Brandão, Ignácio de Loyola (1936–)
Brandão, Ignácio de Loyola (1936–)
Ignácio de Loyola Brandão (b. 31 July 1936), Brazilian author. Brandão's writing career began at the age of sixteen, when he was a movie reviewer for a newspaper in Araraquara, his hometown, in the hinterland of the state of São Paulo. Soon after his twenty-first birthday, he moved to the state capital, where he became a journalist. The peculiarities and problems of urban life made a profound impression on him, and for the next eight years he witnessed the people's increasing mistrust in the government, and the resulting turmoil that led to a military coup in 1964. Being a reporter, Brandão had firsthand knowledge of the turbulence of the metropolis, intensified by a period of extreme violence between police and militants following the coup. This environment pervades his fiction. His first book, Depois do sol (1965, After the Sun), a collection of short stories, was followed by Bebel que a cidade comeu (1968, Bebel, Swallowed Up by the City). Both books portray the social and psychological crises of 1960s Brazil, resulting from political oppression and economic unrest. Brandão eventually abandoned his career as a journalist and devoted himself to his fiction, though his novels and short stories retain a journalistic feel, revealing the author's analytical mind and stylistic irreverence, which often extends to graphic layouts emulating newspapers. His criticism of the government led to censorship of his novel Zero, which was banned from publication in Brazil for six years (1969–1975). He became, then, the first Brazilian writer to resort to publication abroad; Zero was printed in Italy (1974) before its publication in Portuguese. The first English-language translation was published in the United States in 1984. Brandão also wrote travelogues, including Cuba de Fidel: viagem à ilha proibida (1978, Fidel's Cuba: Voyage to a Forbidden Island) and O verde violentou o muro: visões e alucinações alemãs (1984, The Greenery that Shook the Wall: German Visions and Hallucinations). Brandão is a prolific writer whose work has evolved with the times; he remains faithful to his primary vision of a world unredeemable in its unfairness and cruelty.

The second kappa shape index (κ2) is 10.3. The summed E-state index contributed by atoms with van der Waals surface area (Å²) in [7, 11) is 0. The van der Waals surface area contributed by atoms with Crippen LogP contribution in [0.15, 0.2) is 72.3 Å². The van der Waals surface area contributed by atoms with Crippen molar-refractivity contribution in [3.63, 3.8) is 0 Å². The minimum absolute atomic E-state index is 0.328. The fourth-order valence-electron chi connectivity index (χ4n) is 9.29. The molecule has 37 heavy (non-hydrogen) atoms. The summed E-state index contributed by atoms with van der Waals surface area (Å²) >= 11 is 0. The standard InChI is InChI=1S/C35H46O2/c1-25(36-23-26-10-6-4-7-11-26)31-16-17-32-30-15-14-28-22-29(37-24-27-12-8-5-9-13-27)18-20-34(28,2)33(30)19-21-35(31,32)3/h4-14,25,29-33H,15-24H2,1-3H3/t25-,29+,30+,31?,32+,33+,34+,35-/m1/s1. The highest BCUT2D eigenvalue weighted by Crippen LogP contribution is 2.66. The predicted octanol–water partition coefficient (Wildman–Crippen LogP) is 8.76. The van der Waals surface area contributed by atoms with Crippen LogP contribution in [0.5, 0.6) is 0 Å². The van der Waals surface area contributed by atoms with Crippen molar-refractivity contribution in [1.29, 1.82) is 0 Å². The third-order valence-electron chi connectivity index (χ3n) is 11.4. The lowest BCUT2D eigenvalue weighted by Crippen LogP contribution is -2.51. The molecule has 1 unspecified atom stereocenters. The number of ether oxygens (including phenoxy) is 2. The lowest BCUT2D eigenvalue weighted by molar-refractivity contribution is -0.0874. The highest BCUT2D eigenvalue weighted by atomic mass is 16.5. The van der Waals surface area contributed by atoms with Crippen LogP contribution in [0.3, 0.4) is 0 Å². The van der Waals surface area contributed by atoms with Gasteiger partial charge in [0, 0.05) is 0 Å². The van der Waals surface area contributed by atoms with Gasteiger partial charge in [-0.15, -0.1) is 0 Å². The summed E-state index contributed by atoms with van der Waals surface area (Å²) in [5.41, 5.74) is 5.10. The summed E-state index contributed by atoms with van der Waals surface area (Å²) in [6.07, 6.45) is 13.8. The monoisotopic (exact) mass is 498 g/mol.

Erilde Melillo Reale, Il Doppio Segno di Zero (1976) and Raccontes in un Romanzo (1979).
Emilio Rodrígues Monegal, "Writing Fiction Under the Censor's Eyes," in World Literature Today (1979).
Ute Hermanns, Mithos and Realität im Roman Zero (1984).
Larry Rother, "Life Under the Mili-Tech," review of Não Verás País Nenhum, New York Times, 29 September 1985.
Candace Slater, "Brazilian Literature: Zero," Review 32 (January-May 1994).
Besa, Pedro Pirres. Loyola Brandão: A televisão na literatura. Juiz de Fora, Brazil: Editora da Universidade Federal de Juiz de Fora, 1988.
Bollinger, Rosemarie. "Tres escritores brasileños." Cuadernos hispanoamericanos 439 (Jan 1987): 85-98.
Krabbenhoft, Kenneth. "Ignació de Loyola Brandão and the Fiction of Cognitive Estrangement." Luso-Brazilian Review 24 (Summer 1987): 35-45.
Martins, Juca. São Paulo capital. São Paulo: Instituto Moreira Salles, 1988.
"Brandão, Ignácio de Loyola (1936–)." Encyclopedia of Latin American History and Culture. . Encyclopedia.com. (November 15, 2018). https://www.encyclopedia.com/humanities/encyclopedias-almanacs-transcripts-and-maps/brandao-ignacio-de-loyola-1936
"Brandão, Ignácio de Loyola (1936–)." Encyclopedia of Latin American History and Culture. . Retrieved November 15, 2018 from Encyclopedia.com: https://www.encyclopedia.com/humanities/encyclopedias-almanacs-transcripts-and-maps/brandao-ignacio-de-loyola-1936
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